• How it works: With self-scanning, customers scan their purchases in the supermarket, either with a handheld scanner provided by the store or with their own smartphone in hand. To use a smartphone, you need a specific app that enables the concept of self-scanning. These devices allow customers to scan items while shopping and place them in their shopping cart or bag.
  • Where it is used: This technology is mainly found in supermarkets. Large chains such as Rewe and Globus offer hand scanners, while Edeka groups such as Edeka-Minden use the "Easy Shopper" or the "Scanbox".
  • Advantages: Self-scanning speeds up the payment process, as customers can enter their items while shopping and proceed directly to payment. It also reduces waiting times at traditional checkouts.




Self Checkout

  • How it works: Self-checkout registers are part of a modern POS landscape, they are cash registers where customers scan and pay for their purchases themselves after collecting them at a terminal. These checkouts are equipped with barcode scanners, touchscreens and payment modules.
  • Where it is used: They are widely used in a variety of sectors, including food, drugstores and DIY stores. Rewe, Edeka and other large chains have widely implemented these systems.
  • Advantages: They offer customers a fast checkout process and reduce the need for large checkout staff. These checkouts are particularly advantageous at peak times to minimize waiting times and make work easier for staff.


Hybrid systems

  • How they work: Hybrid systems combine elements of self-scanning and self-checkout. They offer customers the choice of either scanning items while shopping in-store or scanning them at a self-checkout.
  • Where it is used: Some stores offer both options to suit different customer preferences. Examples include Globus Markthallen, Kaufland and Rewe stores, where customers can choose between handheld scanners, smartphone apps and stationary SCO checkouts.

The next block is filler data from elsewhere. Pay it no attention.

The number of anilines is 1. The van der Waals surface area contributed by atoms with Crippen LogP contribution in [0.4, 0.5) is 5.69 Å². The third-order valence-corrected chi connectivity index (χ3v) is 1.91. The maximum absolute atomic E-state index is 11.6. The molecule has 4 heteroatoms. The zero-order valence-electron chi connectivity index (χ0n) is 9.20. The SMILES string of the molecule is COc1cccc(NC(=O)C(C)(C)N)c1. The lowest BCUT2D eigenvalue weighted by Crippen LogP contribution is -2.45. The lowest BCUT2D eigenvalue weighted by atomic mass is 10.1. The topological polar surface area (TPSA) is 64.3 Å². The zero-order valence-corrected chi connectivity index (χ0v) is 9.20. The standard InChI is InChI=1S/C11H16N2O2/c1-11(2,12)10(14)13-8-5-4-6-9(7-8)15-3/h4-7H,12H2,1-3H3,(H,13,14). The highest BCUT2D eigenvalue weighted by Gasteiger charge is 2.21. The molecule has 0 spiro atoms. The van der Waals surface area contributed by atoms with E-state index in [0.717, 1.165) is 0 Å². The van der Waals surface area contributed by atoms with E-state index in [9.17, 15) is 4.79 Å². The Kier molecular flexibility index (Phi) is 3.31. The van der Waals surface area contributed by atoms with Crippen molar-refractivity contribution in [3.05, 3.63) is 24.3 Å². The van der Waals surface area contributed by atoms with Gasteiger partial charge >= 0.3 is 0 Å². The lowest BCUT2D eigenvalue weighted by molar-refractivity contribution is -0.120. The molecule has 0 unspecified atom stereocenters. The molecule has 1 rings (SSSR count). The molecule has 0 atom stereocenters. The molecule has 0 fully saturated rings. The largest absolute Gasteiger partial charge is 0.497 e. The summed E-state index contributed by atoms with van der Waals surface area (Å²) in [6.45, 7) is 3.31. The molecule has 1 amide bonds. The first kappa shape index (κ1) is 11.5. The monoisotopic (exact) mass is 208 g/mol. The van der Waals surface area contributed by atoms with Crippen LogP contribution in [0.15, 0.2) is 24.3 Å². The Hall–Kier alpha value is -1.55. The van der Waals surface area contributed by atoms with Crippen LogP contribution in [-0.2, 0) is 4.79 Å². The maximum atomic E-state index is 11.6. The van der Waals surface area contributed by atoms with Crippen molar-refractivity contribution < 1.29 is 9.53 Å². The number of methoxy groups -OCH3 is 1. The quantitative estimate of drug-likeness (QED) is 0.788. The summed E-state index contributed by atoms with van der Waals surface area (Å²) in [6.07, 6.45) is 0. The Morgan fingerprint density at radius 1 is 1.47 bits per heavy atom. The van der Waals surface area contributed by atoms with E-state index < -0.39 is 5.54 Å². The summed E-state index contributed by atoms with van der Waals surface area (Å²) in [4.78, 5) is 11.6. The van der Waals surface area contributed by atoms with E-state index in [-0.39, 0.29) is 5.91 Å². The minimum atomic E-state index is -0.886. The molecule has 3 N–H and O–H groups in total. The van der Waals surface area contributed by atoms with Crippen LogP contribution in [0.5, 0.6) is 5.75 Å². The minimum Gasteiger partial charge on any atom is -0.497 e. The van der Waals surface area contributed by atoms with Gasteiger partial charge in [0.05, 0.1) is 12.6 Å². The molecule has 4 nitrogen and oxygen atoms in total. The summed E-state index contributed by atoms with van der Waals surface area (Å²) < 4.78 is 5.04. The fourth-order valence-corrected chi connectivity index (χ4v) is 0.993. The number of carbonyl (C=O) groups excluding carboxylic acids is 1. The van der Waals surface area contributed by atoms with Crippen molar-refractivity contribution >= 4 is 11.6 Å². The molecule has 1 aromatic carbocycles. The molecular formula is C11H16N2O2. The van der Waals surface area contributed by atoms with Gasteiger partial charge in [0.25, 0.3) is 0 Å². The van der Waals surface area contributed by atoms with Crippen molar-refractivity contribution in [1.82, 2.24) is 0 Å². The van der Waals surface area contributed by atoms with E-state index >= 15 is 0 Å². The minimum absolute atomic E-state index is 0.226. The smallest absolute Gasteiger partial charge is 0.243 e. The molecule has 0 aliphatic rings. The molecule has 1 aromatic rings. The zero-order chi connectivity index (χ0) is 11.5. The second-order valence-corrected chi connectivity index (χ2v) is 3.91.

• Advantages: Hybrid systems maximize flexibility and choice for the customer. They offer a personalized shopping experience by allowing customers to choose the most convenient option for them depending on their preference and situation.

Self-scanning, self-checkout and hybrid systems represent different facets of modern shopping technology. All of them represent an extended customer service alongside the traditional checkout. Even 24/7 formats, which means stores where customers can shop around all hours of the day, are now possible. While self-scanning allows customers to scan products while shopping and thus save time at the checkout, self-checkout systems offer a complete, autonomous checkout solution at the end of the shopping process. Hybrid systems combine the advantages of both approaches and thus offer maximum flexibility.

These technologies are not only efficiency-enhancing and customer-friendly, but also an indicator of the ongoing digitalization and automation in retail. They help to improve the customer experience, reduce waiting times and optimize operations. Despite the challenges associated with implementing these systems, their increasing prevalence is a clear sign of their effectiveness and popularity with customers and retailers alike.

How does a self-service checkout work?



Self-service checkouts, often referred to as self-checkouts, have become an integral part of the modern shopping experience. This technology offers customers the opportunity to complete their purchase quickly and independently, increasing efficiency and reducing waiting times. Self-checkouts generally work as follows: